Tuesday, April 27, 2010

Solder Me

This weekend, I was lucky enough to go to a plumbing workshop offered to grads of the NEW program I finished in February. With a joyful heart, I made my way to UA Local 1's education facility in Long Island City to learn some plumbing basics with a group of strong women.

Happiness, thy name is soldering. I can't explain what is it about pipes I find intriguing and wonderful- to me, they just are. For those of you who know me, my interest in plumbing may seem out of left field. I became interested in it about seven years ago when I worked at a school with old pipes. The complexity of joining new pipes with an older system fascinated me, and I was ready to jump in if I wasn't limited by my ignorance. Unlike some maintenance projects, plumbing is tough to navigate on your own through trial and error. So here I am, ready to take the mystery out of drains, heavy toolbelts and stereotyped buttcracks.

For my first plumbing project, I got to measure, cut and join copper pipe with fittings. And then learn to solder! I'm very comfortable with a blow torch- I knew my days as a pastry chef would shape me to be compatible in other areas.

Here's a close up of my joint- not gorgeous, I know, but I picked an ambitious fitting for my first try.

I loved prepping the pipe by cleaning, applying flux and joining the fittings. What can I say? I'm a crafty girl.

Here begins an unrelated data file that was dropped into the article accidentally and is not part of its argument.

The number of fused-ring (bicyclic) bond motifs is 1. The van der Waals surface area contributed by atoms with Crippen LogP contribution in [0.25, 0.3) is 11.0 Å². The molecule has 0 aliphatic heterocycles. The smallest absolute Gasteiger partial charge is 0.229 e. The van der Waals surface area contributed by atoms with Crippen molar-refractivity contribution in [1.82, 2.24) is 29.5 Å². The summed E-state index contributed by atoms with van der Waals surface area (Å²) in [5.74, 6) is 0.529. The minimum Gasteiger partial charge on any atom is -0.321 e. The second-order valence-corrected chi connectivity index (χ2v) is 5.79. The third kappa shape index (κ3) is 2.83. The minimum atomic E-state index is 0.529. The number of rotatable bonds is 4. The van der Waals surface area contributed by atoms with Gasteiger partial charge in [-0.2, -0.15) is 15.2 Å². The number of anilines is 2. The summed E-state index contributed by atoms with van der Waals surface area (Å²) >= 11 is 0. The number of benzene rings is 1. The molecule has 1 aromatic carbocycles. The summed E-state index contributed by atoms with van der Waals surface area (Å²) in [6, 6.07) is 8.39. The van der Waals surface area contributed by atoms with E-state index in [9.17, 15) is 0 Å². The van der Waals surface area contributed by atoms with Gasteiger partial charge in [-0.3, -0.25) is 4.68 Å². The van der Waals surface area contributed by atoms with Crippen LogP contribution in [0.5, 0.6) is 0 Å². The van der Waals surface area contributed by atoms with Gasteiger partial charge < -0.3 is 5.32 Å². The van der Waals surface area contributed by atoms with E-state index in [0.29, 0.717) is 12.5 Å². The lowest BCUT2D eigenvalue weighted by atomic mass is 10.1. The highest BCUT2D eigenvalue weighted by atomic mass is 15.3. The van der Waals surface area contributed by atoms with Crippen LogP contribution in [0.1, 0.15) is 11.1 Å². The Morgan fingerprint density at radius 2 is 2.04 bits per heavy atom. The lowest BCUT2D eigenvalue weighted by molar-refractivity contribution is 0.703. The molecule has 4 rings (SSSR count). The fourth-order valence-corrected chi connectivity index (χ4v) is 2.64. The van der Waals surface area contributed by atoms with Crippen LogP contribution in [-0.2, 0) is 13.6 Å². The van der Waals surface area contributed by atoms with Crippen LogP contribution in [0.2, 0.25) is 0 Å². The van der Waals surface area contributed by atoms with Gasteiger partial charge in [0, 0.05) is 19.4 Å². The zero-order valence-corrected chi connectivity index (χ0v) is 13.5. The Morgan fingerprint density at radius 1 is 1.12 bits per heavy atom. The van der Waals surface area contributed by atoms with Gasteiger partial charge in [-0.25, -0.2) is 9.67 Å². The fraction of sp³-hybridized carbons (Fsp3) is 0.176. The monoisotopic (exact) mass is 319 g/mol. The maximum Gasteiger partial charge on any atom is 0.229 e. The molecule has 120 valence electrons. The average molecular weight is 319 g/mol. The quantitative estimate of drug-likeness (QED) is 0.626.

After soldering, we learned about the inner workings of toilets. Is it weird that I found this mesmerizing? I mean, plumbing has been around since ancient times! I was always the counselor at camp who could unclog any toilet. Okay, it is kind of weird.
Then we used snap cutters to cut 3" cast iron pipes. Aligning the chain tightly around the pipe was the trickiest part.

A good trick is putting a hammer inside the pipe to prevent it from shooting across the room. Here are two cutters lined up and ready to go.

This was tough, but as much fun as soldering.

The essence of my being is finding how things in life are randomly linked, be it through people or experiences. I was surprised to realize that so much of trade work lines up with similar traits from the food world. (For example, the repetition and use of blow torches and heat lamps.) On my way to the classroom, the hallways were decorated with student projects showcasing "rigging" and demonstrating the different knots for lifting pipes. I instantly linked this affinity with all the knots I've learned through rock climbing, and also my draw to sailing (one of the next hobbies on my list). I'm convinced that everything is connected and nothing is random.
Next weekend I'm attending an electrical workshop, since wiring was a major struggle for me in class. Can't wait, but I know I'll be dreaming about pipes the whole time, wishing I was back in Long Island City with a blow torch in my hand.

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